Central Basin Municipal Water District has hired a forensic auditor and, separately, an independent investigator to review years of the water agency’s finances and the legitimacy of $790,000 in contracts given to a fledgling company with ties to the general manager’s co-defendant in an alleged bribery scheme.

The water board at a special meeting Wednesday, Sept. 27, selected the Renne Public Law Group, based in San Francisco, to investigate payments to Capstone Partners Group, a company that received a construction and project management contract in November 2020.

Board members expressed concerns about those contracts earlier this year after learning Capstone was run by an employee of the Del Terra Group, a Pasadena-based construction management firm alleged to have paid bribes to Central Basin’s general manager, Alex Rojas, while he served as the superintendent of the Bassett Unified School District.

At the meeting, the board also hired Carr, Riggs & Ingram, a certified public accounting firm based in Alabama, to perform a forensic audit of its finances from 2019 until the present day.

Board member Juan Garza pushed for the audit and the investigation back in July after learning about Capstone’s connections to Del Terra. Garza said it is critical for Central Basin to be “stable and strong” to ensure water reliability for the 2 million customers who benefit from the water system.

“The decision by the vast majority of our board to hire independent, third-party experts to investigate the Capstone issue and perform a forensic audit of our agency from 2019 to present is a reflection of the vital need to ensure the integrity of our agency,” Garza said. “We are eager to receive the findings of these efforts in order to move the agency forward, and to restore the trust of our customers, cities and residents.”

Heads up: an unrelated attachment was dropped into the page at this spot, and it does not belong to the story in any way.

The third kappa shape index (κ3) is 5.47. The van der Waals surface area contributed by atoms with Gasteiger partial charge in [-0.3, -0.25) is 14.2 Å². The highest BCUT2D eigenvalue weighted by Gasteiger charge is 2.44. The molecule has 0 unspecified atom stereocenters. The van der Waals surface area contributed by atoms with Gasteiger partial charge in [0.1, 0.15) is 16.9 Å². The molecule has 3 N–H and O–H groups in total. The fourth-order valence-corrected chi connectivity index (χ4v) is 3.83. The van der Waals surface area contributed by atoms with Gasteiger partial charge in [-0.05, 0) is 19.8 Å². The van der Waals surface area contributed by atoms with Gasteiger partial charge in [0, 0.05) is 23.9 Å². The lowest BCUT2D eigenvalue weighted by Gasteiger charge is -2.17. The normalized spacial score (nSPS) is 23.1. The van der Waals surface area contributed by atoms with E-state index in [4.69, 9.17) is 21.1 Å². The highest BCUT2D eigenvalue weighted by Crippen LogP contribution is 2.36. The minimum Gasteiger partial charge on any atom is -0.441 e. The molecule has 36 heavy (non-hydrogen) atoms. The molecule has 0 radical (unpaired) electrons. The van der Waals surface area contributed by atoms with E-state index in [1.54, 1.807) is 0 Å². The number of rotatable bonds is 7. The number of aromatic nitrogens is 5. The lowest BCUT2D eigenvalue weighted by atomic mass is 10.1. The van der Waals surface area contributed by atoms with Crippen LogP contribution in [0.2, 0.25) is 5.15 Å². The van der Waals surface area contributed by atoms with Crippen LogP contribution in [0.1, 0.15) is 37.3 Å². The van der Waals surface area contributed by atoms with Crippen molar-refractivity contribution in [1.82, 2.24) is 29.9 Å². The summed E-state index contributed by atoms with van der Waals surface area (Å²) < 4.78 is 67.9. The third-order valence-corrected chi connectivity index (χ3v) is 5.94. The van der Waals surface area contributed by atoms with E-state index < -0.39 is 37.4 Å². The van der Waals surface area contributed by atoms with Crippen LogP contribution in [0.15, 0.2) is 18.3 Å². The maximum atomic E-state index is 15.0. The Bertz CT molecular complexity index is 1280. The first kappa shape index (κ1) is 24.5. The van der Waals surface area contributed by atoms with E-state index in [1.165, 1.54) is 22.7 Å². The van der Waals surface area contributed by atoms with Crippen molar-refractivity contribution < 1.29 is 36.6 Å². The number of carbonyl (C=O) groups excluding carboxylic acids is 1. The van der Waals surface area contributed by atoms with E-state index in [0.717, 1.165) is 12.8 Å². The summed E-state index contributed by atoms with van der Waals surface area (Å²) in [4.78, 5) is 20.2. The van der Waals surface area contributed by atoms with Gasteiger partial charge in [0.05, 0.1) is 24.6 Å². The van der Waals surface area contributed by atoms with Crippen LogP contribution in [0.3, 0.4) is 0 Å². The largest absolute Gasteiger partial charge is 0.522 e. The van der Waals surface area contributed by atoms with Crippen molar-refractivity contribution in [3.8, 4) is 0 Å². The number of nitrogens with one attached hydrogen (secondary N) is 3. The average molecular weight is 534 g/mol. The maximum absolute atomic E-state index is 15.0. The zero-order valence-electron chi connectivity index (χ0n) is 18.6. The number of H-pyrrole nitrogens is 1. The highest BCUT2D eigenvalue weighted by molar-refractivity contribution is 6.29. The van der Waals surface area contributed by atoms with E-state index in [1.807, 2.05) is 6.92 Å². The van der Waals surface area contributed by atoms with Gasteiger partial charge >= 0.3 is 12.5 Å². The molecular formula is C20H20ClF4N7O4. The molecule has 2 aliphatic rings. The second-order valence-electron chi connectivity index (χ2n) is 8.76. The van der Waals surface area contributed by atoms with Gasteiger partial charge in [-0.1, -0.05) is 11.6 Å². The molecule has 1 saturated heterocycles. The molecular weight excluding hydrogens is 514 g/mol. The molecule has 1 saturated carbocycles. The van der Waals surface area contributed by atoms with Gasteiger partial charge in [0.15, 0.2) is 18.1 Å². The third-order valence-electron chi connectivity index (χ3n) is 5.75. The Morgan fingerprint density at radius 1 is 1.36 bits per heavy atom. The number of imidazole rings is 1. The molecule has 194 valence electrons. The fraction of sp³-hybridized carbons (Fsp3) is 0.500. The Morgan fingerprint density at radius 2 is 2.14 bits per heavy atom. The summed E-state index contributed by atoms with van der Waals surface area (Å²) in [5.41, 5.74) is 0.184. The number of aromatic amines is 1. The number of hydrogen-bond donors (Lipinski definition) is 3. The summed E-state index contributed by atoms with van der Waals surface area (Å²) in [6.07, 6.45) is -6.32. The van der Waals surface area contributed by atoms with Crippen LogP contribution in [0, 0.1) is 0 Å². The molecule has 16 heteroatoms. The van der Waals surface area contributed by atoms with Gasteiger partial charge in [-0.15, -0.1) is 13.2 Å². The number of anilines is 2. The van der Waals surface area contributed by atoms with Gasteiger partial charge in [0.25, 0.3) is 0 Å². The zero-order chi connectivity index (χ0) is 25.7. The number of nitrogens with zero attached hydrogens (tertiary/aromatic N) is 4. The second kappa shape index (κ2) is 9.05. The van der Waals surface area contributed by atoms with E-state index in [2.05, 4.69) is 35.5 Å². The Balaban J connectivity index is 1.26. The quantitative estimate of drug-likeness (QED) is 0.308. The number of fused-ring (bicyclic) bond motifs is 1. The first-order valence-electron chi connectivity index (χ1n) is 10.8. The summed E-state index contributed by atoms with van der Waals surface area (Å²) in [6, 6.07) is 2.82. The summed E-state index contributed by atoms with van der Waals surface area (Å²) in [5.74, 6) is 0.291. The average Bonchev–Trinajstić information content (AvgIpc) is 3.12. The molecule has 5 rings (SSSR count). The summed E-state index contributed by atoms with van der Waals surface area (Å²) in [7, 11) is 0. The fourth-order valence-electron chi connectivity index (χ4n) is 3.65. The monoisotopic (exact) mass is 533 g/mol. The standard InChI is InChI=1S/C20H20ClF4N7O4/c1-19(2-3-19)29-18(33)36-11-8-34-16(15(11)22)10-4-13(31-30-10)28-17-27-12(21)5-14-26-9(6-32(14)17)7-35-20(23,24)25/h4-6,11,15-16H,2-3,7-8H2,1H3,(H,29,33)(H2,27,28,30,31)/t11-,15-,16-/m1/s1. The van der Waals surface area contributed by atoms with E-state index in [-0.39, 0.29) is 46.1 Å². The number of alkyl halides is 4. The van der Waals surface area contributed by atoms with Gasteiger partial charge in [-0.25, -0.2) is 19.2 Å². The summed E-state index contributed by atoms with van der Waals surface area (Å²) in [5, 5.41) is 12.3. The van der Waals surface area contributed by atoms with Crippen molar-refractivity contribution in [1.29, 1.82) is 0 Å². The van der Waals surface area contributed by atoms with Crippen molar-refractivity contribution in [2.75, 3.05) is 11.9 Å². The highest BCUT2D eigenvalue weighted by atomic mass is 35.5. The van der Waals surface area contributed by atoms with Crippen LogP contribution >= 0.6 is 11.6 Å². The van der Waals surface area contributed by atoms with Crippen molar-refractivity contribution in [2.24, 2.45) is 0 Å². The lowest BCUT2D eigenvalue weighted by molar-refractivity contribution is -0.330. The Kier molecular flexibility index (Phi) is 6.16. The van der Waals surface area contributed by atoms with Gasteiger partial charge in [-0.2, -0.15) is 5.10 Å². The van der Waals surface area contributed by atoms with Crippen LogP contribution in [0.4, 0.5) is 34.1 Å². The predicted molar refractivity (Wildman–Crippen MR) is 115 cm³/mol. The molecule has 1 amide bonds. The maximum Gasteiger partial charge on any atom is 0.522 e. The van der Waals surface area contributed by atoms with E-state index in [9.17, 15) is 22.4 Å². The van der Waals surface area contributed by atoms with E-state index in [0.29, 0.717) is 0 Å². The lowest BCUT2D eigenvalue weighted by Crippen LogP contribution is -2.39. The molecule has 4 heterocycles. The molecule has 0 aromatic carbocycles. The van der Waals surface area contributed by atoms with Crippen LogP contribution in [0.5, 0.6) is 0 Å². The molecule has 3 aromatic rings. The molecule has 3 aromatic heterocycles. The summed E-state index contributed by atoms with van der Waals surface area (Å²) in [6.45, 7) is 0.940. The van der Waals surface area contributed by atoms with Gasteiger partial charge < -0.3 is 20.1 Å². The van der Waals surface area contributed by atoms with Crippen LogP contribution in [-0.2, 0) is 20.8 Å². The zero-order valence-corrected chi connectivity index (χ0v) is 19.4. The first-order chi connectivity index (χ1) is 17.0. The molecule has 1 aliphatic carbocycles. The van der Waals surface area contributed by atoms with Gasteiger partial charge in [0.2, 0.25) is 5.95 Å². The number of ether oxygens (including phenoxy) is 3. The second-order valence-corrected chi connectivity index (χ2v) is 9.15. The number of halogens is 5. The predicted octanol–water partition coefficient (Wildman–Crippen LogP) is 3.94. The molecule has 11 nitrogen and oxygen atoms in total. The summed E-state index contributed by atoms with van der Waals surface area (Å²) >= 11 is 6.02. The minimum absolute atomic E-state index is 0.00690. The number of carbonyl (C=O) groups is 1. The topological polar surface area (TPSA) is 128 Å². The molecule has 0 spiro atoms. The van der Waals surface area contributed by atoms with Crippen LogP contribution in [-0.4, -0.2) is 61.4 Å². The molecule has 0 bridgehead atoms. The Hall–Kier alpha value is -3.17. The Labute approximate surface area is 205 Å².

Prosecutors charged Luis Rojas, the owner of Del Terra, and Alex Rojas, who is not related, with 18 counts, including money laundering, bribery, perjury and embezzlement, in August 2022.

Prosecutors allege that, from 2015 to 2017, Luis Rojas’ sister paid more than $400,000 to a consulting firm owned by Alex Rojas. During that time, the superintendent signed off on at least $1 million in payments to Del Terra for work that allegedly never occurred, according to the District Attorney’s Office.

Central Basin selected Capstone through a bidding process just days after the company formed in November 2020.

The company terminated its contract with the district without notice in August 2022, the same month of the arrests, though its owner insisted the timing was not related.

Alex Rojas denied knowing about Capstone’s ties to Del Terra until after the contract ended.

“If it is true that they were full-time employees, that would be a concern,” he said in a July interview. “We didn’t know that, we weren’t aware of that. There were never times where our projects were delayed or they were unavailable.”

Both Luis and Alex Rojas have pleaded not guilty to the charges and have denied the allegations publicly. They have yet to have a preliminary hearing to determine if enough evidence exists for the case to move to trial. Prosecutors recently dropped a related case against Luis Rojas and Pico Rivera Councilman Gustavo Camacho that they previously said led them to the payments to Alex Rojas.

In July, Alex Rojas’ attorney, Craig Missakian, said his client welcomes the investigation and the audit.

“Dr. Rojas and the district employees in charge of the procurement process followed all applicable rules and regulations and there is zero evidence suggesting anything improper occurred in awarding the contract to Capstone,” Missakian said in an email. “This issue has become yet another distraction to the board’s important work and Dr. Rojas welcomes the investigation and hopes that the issue can finally be put to bed and the good name of the district’s employees involved in the process cleared.”

The general manager expects the district will receive a “clean bill of health — as it has in all previous similar audits during Dr. Rojas’ tenure as district manager,” Missakian said.

Central Basin Municipal Water District is a public water wholesaler with few of its own employees.

It serves nearly 2 million customers from 24 cities and unincorporated areas in southeast Los Angeles County, with its boundaries stretching from La Habra Heights in the east to Carson in the west and from Signal Hill in the south to Montebello in the north.


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